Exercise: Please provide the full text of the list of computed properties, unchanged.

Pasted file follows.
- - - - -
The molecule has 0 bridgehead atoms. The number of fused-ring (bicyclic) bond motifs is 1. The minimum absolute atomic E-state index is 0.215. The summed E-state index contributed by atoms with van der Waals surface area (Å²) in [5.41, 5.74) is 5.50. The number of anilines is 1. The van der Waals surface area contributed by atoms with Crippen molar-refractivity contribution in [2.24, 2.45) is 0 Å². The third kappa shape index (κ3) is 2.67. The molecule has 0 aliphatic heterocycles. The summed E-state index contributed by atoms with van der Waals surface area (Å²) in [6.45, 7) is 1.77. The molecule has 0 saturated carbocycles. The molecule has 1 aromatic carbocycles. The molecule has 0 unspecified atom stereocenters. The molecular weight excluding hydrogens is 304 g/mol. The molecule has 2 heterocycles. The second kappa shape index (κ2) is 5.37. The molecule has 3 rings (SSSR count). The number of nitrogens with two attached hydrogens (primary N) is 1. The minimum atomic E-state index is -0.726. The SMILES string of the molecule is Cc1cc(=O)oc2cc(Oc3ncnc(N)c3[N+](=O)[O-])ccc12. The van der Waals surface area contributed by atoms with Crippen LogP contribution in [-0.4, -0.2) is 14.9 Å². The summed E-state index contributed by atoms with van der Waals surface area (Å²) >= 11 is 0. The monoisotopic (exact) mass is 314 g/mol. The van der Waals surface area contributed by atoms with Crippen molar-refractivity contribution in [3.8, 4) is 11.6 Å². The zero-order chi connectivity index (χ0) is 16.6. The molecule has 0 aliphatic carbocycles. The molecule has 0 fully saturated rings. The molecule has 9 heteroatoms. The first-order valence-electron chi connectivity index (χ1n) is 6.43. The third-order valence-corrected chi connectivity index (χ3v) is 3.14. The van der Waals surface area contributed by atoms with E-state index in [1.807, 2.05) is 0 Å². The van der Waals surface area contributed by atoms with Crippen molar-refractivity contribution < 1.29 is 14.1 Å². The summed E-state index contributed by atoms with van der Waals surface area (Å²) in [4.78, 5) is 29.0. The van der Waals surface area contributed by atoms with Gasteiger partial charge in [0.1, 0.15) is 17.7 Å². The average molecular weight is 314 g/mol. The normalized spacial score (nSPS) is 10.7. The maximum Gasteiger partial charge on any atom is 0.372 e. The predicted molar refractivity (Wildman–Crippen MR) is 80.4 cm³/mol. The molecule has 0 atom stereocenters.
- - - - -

The molecule has 0 bridgehead atoms. The number of fused-ring (bicyclic) bond motifs is 1. The minimum absolute atomic E-state index is 0.215. The summed E-state index contributed by atoms with van der Waals surface area (Å²) in [5.41, 5.74) is 5.50. The number of anilines is 1. The van der Waals surface area contributed by atoms with Crippen molar-refractivity contribution in [2.24, 2.45) is 0 Å². The third kappa shape index (κ3) is 2.67. The molecule has 0 aliphatic heterocycles. The summed E-state index contributed by atoms with van der Waals surface area (Å²) in [6.45, 7) is 1.77. The molecule has 0 saturated carbocycles. The molecule has 1 aromatic carbocycles. The molecule has 0 unspecified atom stereocenters. The molecular weight excluding hydrogens is 304 g/mol. The molecule has 2 heterocycles. The second kappa shape index (κ2) is 5.37. The molecule has 3 rings (SSSR count). The number of nitrogens with two attached hydrogens (primary N) is 1. The minimum atomic E-state index is -0.726. The SMILES string of the molecule is Cc1cc(=O)oc2cc(Oc3ncnc(N)c3[N+](=O)[O-])ccc12. The van der Waals surface area contributed by atoms with Crippen LogP contribution in [-0.4, -0.2) is 14.9 Å². The summed E-state index contributed by atoms with van der Waals surface area (Å²) >= 11 is 0. The monoisotopic (exact) mass is 314 g/mol. The van der Waals surface area contributed by atoms with Crippen molar-refractivity contribution in [3.8, 4) is 11.6 Å². The zero-order chi connectivity index (χ0) is 16.6. The molecule has 0 aliphatic carbocycles. The molecule has 0 fully saturated rings. The molecule has 9 heteroatoms. The first-order valence-electron chi connectivity index (χ1n) is 6.43. The third-order valence-corrected chi connectivity index (χ3v) is 3.14. The van der Waals surface area contributed by atoms with E-state index in [1.807, 2.05) is 0 Å². The van der Waals surface area contributed by atoms with Crippen molar-refractivity contribution < 1.29 is 14.1 Å². The summed E-state index contributed by atoms with van der Waals surface area (Å²) in [4.78, 5) is 29.0. The van der Waals surface area contributed by atoms with Gasteiger partial charge in [0.1, 0.15) is 17.7 Å². The average molecular weight is 314 g/mol. The normalized spacial score (nSPS) is 10.7. The maximum Gasteiger partial charge on any atom is 0.372 e. The predicted molar refractivity (Wildman–Crippen MR) is 80.4 cm³/mol. The molecule has 0 atom stereocenters.